Next, in a read operation, as shown in FIG. 14B, a value of a current flowing between a selected read column interconnect (semiconductor layer) 14 n and a selected row interconnect 19 m is detected, thereby reading a first state (low resistance state) or a second state (high resistance state) held in a memory cell (semiconductor layer 14) located in a region in which the selected read column interconnect 14 n intersects with the row interconnect 19 m.

Specifically, a voltage which does not cause inversion of the polarization of part of the ferroelectric layer 13 located in the region in which the selected read column interconnect 14 n intersects with the row interconnect 19 m is applied between the selected read column interconnect 14 n and the row interconnect 19 m. Thus, information held in a memory cell can be read without being damaged.

When information “0” is written in a memory cell, for example, the semiconductor layer 14 is in a high resistance state. Therefore, a value of a current flowing between the selected read column interconnect 14 n and the row interconnect 19 m is several orders of magnitudes smaller, compared to the case where information “1” (low resistance state) is written in a memory cell. Thus, information written in the memory cell can be judged to be “0” or “1”.

Note that as for currents flowing in the selected read column interconnect 14 n, other currents than a current flowing in the part of the semiconductor layer 14 located in the region in which the selected read column interconnect 14 n intersects with the row interconnect 19 m flow in part (part (B) of FIG. 9B) of the semiconductor layer 14 located in a region other than regions in which the second electrodes 15 are formed.

In the structure of FIG. 12, the plurality of the second electrodes 15 are arranged along the center line of the strip shape semiconductor layer 14 in the length-wise direction (column direction) in the same manner as in FIGS. 9A and 9B. However, the arrangement of the second electrodes 15 is not limited thereto. For example, the arrangement shown in FIGS. 10A and 10B or the arrangement shown in FIGS. 11A and 11B may be adopted.

As described above, parts of the semiconductor layer 14 functioning as memory elements, specifically, parts of the semiconductor layer 14 located in the regions in which the second electrodes 15 are formed are arranged in arrays, thereby realizing array type memory cells connected with one another at each cross point. That is, cross-point connection of memory cells can be achieved in regions in which read column interconnects each being formed of the semiconductor layer 14 (or write column interconnects each being formed of the first electrode 12) intersect with the row interconnects 19 connected to the second electrodes 15, respectively. Thus, the size of memory cells can be reduced to 4 F2, which can not be achieved in the known structure, so that a semiconductor memory device suitable for a high speed, large capacity memory with low power consumption can be realized.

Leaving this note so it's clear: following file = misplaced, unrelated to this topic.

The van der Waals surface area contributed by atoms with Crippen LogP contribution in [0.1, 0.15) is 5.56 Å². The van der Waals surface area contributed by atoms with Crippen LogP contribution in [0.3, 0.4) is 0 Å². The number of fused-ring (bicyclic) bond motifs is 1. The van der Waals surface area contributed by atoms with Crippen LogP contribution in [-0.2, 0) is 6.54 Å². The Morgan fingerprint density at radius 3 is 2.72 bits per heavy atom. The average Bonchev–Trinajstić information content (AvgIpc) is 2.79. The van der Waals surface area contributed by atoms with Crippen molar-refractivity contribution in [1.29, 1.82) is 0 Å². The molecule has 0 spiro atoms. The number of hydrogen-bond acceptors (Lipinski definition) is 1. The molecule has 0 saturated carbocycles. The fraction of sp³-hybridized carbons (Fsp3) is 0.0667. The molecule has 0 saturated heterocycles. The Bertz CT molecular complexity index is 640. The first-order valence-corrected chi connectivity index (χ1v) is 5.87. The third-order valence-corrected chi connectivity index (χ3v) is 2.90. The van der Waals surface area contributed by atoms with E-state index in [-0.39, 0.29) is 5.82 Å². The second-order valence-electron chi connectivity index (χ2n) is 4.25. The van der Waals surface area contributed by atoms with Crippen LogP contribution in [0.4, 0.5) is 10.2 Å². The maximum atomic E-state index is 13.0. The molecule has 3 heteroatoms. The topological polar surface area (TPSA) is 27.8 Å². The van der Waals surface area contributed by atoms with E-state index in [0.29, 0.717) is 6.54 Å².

In the above-described read operation, misreading of information in a non-selected cell might occur for the following reasons. That is, as shown in FIG. 15, when a memory cell located in a cross point (m, n) of an mth row and an nth column is selected, reading of information stored in the selected cell is performed by detecting a value of a current flowing through a path indicated by a solid line It in FIG. 15 from an associated one of the interconnects 19 to an associated on of the column interconnects (semiconductor layers) 14. However, when information “0” (high resistance state) is stored in the selected memory cell, a current might flow through a path If indicated by a broken line in FIG. 15, which is different from the read path It, i.e., via a plurality of non-selected cells in which information “1” (low resistance state) is stored. If a current flows through such a read path, information “1” stored in non-selected cells might be misread. That is, different information from information “0” that is desired to be read might be read.

To cope with such misreading, it is effective to provide a non-linear rectifier (diode), which exhibits the rectifying effect shown in FIG. 16, between each of the second electrodes 15 and the semiconductor layer 14. Specifically, as shown in FIG. 17A, a p-n diode 20 is provided in a connection section of each of the second electrodes 15 and the semiconductor layer 14. As another alternative, the second electrodes 15 which create a Schottky barrier to the semiconductor layer 14 may be used. In such a structure, if a voltage applied to a non-selected cell is equal to or lower than a threshold voltage Vt, a current hardly flows in non-selected cells, thereby preventing a current from flowing through a wrong read path. FIG. 17B is an equivalent circuit diagram illustrating the structure of FIG. 17A.

Note that the threshold voltage Vt is set, according to a voltage to be applied when a read operation is performed, so that a value of a current flowing in the diode becomes a predetermined value or less. Moreover, in FIG. 17A, the diode 20 is provided at the connection section of each of the second electrodes 15 and the semiconductor layer 14. However, the diode 20 may be provided at a connection section of each of the second electrodes 15 and an associated one of the row interconnects 19.

Next, a method for fabricating a semiconductor memory device according to the present invention will be described with reference to FIGS. 18A through 18D.

First, as shown in FIG. 18A, using pulse laser deposition (PLD), with a substrate temperature of 700° C., a first electrode 12 is formed of strontium ruthenate (SrRuO3: SRO) over a substrate 11, formed of Nb doped strontium titanate (SrTiO3: STO) and cut out along a (100) plane, to have a thickness of 30 nm.